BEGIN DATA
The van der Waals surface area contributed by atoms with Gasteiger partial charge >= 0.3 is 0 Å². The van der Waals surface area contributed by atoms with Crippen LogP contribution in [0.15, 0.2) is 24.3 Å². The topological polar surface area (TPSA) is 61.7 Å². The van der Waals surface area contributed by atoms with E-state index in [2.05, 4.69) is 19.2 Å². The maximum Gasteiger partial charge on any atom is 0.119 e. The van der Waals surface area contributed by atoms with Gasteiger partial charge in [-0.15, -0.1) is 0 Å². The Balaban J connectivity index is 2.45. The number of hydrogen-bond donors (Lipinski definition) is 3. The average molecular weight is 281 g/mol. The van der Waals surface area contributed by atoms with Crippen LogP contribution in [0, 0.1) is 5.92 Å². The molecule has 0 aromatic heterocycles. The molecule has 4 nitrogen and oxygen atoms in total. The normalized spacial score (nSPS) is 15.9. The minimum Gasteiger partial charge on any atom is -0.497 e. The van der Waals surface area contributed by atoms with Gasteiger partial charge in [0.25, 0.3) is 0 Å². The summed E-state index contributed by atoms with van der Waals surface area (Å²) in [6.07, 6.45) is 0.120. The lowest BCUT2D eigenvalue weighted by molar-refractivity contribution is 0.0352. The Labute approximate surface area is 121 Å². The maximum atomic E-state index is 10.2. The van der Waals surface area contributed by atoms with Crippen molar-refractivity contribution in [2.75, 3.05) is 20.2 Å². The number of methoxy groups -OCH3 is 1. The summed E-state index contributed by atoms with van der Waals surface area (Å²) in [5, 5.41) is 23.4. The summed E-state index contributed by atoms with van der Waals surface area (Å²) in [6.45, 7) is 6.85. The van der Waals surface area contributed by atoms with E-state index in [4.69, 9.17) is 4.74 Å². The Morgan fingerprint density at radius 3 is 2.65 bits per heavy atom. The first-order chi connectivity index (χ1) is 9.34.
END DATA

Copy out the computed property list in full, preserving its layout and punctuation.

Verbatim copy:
The van der Waals surface area contributed by atoms with Gasteiger partial charge >= 0.3 is 0 Å². The van der Waals surface area contributed by atoms with Crippen LogP contribution in [0.15, 0.2) is 24.3 Å². The topological polar surface area (TPSA) is 61.7 Å². The van der Waals surface area contributed by atoms with E-state index in [2.05, 4.69) is 19.2 Å². The maximum Gasteiger partial charge on any atom is 0.119 e. The van der Waals surface area contributed by atoms with Gasteiger partial charge in [-0.15, -0.1) is 0 Å². The Balaban J connectivity index is 2.45. The number of hydrogen-bond donors (Lipinski definition) is 3. The average molecular weight is 281 g/mol. The van der Waals surface area contributed by atoms with Crippen LogP contribution in [0, 0.1) is 5.92 Å². The molecule has 0 aromatic heterocycles. The molecule has 4 nitrogen and oxygen atoms in total. The normalized spacial score (nSPS) is 15.9. The minimum Gasteiger partial charge on any atom is -0.497 e. The van der Waals surface area contributed by atoms with Gasteiger partial charge in [0.25, 0.3) is 0 Å². The summed E-state index contributed by atoms with van der Waals surface area (Å²) in [6.07, 6.45) is 0.120. The lowest BCUT2D eigenvalue weighted by molar-refractivity contribution is 0.0352. The Labute approximate surface area is 121 Å². The maximum atomic E-state index is 10.2. The van der Waals surface area contributed by atoms with Crippen molar-refractivity contribution in [2.75, 3.05) is 20.2 Å². The number of methoxy groups -OCH3 is 1. The summed E-state index contributed by atoms with van der Waals surface area (Å²) in [5, 5.41) is 23.4. The summed E-state index contributed by atoms with van der Waals surface area (Å²) in [6.45, 7) is 6.85. The van der Waals surface area contributed by atoms with E-state index in [4.69, 9.17) is 4.74 Å². The Morgan fingerprint density at radius 3 is 2.65 bits per heavy atom. The first-order chi connectivity index (χ1) is 9.34.